How to become a foster carer
You can get into this role by applying directly.
You do not need any specific qualifications to become a foster carer.
However, it might help to take a college course, such as:
- level 1 award in introduction to health, social care and children's and young people's settings
- level 2 award in safeguarding and protecting children and young people
- level 2 certificate in children and young people's workforce
You'll usually need:
- 2 or fewer GCSEs at grades 3 to 1 (D to G), or equivalent, for a level 1 course
- 2 or more GCSEs at grades 9 to 3 (A* to D), or equivalent, for a level 2 course
Anyone can become a foster carer. Local councils and agencies want to recruit a diverse range of foster carers regardless of sexuality, ethnicity, religion or marital status.
Assessment and training
Once you've applied to become a foster carer, you'll go through an assessment and a training programme. This is to make sure you could meet the needs of the children you'll foster.
Each council and agency will have slightly different assessments and training. You might:
- learn skills at a preparation course
- attend groups to talk to existing foster carers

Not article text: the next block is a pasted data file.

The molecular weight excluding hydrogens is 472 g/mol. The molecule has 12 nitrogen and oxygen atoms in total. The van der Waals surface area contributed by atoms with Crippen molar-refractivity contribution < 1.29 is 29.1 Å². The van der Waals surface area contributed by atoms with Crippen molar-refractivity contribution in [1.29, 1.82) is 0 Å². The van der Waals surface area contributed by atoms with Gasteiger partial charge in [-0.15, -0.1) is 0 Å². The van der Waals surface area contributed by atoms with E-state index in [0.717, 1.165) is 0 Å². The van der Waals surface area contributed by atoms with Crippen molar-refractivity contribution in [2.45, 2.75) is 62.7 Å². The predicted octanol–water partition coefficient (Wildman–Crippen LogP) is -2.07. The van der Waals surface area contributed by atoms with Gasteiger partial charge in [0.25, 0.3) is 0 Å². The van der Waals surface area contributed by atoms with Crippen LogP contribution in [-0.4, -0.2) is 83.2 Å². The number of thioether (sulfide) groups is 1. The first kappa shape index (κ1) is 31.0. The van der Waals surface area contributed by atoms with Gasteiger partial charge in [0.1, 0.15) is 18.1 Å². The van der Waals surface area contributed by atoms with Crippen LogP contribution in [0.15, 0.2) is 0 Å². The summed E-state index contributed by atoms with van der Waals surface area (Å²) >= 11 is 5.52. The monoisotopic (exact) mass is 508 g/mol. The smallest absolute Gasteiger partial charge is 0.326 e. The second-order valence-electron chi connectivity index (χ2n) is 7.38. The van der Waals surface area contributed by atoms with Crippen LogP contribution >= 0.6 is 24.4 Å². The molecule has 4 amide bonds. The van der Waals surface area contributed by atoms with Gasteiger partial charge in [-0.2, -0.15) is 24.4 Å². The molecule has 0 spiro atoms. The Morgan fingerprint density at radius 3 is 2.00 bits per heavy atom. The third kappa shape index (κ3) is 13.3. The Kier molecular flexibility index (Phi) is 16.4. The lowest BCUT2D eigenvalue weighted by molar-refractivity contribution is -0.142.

- spend time with a social worker who will ask about your personal history
If you're a couple, you both have to complete the training and pass the assessment.
Once you've completed the assessment, your social worker will write a report and present this to a panel who will decide if you can become a foster carer.
The report will outline your skills and any areas where you need more training or support. You can see the report and add your own comments before it's submitted to the panel.
It might help your application if you have experience looking after children. This could be from caring for your own children or other children in your family.
Your whole family will be involved in fostering. It's important to tell them you're applying to be a foster carer. You should be clear with them about what is involved and the support you'll need.